John Price, assistant superintendent of schools, and Joyce Bartz, assistant superintendent of special services, laid out their recommendations for District 65’s summer school program at the School Board’s meeting on Dec. 11.

Some key priorities of the program are to focus on literacy and/or social emotional learning, to support at-risk students in the earliest grades, and to enhance family engagement. Administrators also plan to measure the effectiveness of various parts of the overall program and to partner with community organizations.

Mr. Price said the recommendations reflect “a commitment to programs that work and a commitment to programs that we have assessed and looked at deeply and wish to expand.” He added, “There’s a focus on a couple of partnerships across our City that we believe have had the greatest impact and the greatest potential for impact.”

General Education Progamming

The summer program will serve a total of about 630 general education students through a variety of programs, which differ, primarily based on grade level.

An At-Home Reading Program: Administrators propose to serve 290 rising first, second and third graders in a Summer Reading Program that was pioneered several years ago by Foundation 65. The program is an at-home reading program for students who received supplementary reading support during the school year. During the summer, the child’s teacher prepares a selection of books that will be mailed to the student’s home, and the teacher will periodically communicate with the student about what he or she is learning. Parents and guardians will be provided information on how to increase their child’s literacy skills.

The McGaw Y Reading Program: This program will serve approximately 176 rising third graders from Oakton, Washington and Dawes schools and Family Focus Reading Center. Literacy instruction will be provided in the morning by District 65 teachers, and McGaw Y staff will provide enrichment activities in the afternoon. In past years, McGaw Y’s program was limited to students who scored between the 30th and 50th percentile. Next summer, administrators recommend expanding the program to include all students scoring below the 30th percentile, with additional supports for this group of students.

Y.O.U. – Experiential Learning: The Youth Organization Umbrella (Y.O.U.) provides an experiential summer learning program to students in the intermediate and middle grades. Mr. Price proposed that the District provide teachers and materials to implement Engineering is Elementary as one of the many sessions offered by Y.O.U. The session, which will be offered to about 60 students, is built around an engineering design process that teaches children how to solve problems.

Other Summer Programs: The District also plans to prepare about 60 students for kindergarten in its Jumpstart program, to serve about 45 students who are relatively new to this U.S. in its Newcomer program, and to provide supports to about 350 students who have an Individual Education Plan (IEP).

The total estimated cost of the general education 2015 summer program is approximately $235,000, $81,000 of which will be funded by general state aid and $124,000 by federal Title I funds.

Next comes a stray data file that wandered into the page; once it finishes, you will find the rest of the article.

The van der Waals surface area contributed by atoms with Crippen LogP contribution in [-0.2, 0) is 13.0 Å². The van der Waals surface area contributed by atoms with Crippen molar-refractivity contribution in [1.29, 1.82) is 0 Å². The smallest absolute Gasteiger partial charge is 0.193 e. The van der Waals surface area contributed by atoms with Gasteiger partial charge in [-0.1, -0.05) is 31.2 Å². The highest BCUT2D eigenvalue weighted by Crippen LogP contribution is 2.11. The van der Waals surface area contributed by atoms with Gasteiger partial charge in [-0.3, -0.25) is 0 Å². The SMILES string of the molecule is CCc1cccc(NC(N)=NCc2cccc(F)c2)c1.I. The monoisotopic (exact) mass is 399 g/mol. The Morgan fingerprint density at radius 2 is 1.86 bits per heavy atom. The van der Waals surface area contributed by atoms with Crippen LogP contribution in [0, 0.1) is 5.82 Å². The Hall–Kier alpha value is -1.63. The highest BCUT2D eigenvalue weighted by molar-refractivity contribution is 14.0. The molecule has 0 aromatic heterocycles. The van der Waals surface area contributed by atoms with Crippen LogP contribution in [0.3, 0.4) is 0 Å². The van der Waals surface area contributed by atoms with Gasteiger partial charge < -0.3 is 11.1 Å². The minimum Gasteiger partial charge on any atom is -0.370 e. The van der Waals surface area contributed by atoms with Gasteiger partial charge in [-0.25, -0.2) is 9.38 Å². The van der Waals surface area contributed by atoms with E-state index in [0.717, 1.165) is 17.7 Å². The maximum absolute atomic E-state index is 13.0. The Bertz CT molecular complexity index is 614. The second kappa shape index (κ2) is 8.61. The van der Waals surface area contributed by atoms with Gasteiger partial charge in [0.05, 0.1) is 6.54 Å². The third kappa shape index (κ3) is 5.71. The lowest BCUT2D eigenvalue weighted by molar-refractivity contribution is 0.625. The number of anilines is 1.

Board Members Comments

Board members focused on where students might be falling through the cracks.

Board member Candance Chow said she was concerned that the McGaw Y program would not reach students who did not attend Oakton, Washington, Dawes or Family Focus. “We’re not touching a significant number of our most at-risk students because they don’t go to these schools,” she said. She asked if the District could use some of the unallocated funds built into the budget to serve students who do not go to Title I schools but who have significant needs.

She said 25% of the students at Lincolnwood are not meeting standards, and that their scores are lower than students at Dawes, yet there is no program for them. “There’s a really strong need of these kids and we have to find out how we can support them,” she said.

Jamilla Pitts, the District’s summer learning coordinator, said these students can participate in the home reading program, which is available to rising first through third graders at all schools.

Board member Suni Kartha noted that Y.O.U. will only be serving intermediate and middle school students at schools where it has an after-school program, and asked if there would be a way to reach the students who attended other schools.

Mr. Price said, “I’m not sure there will be [a way to do this] next summer. It wasn’t so much the funding, as it was time to devise a plan that we were confident would be successful.” He said the extra funds built into the budget for the summer program might enable the District to embed a program in Y.O.U.’s program, but not to create a brand new program.

Ms. Chow asked “What is the right thing to do for middle school students? We still believe we need substantive interventions for middle school students and maybe it’s not summer learning, but it’s during school.”

Mr. Price said, “After-school programing, interventions for our students in middle school is one of the many things we’re working on.” He added that he was working with principals to assess the impact of interventions in middle schools, and working to put in place supports and systems that address the needs of the District’s middle school students.

Board member Claudia Garrison said she was concerned there was no summer school for fourth-through eighth-graders and said she was not sure what after-school programs the District had for middle school students. She asked if the assessment that Mr. Price was conducting of middle-school interventions would be available to the Board.

“Absolutely,” said Mr. Price.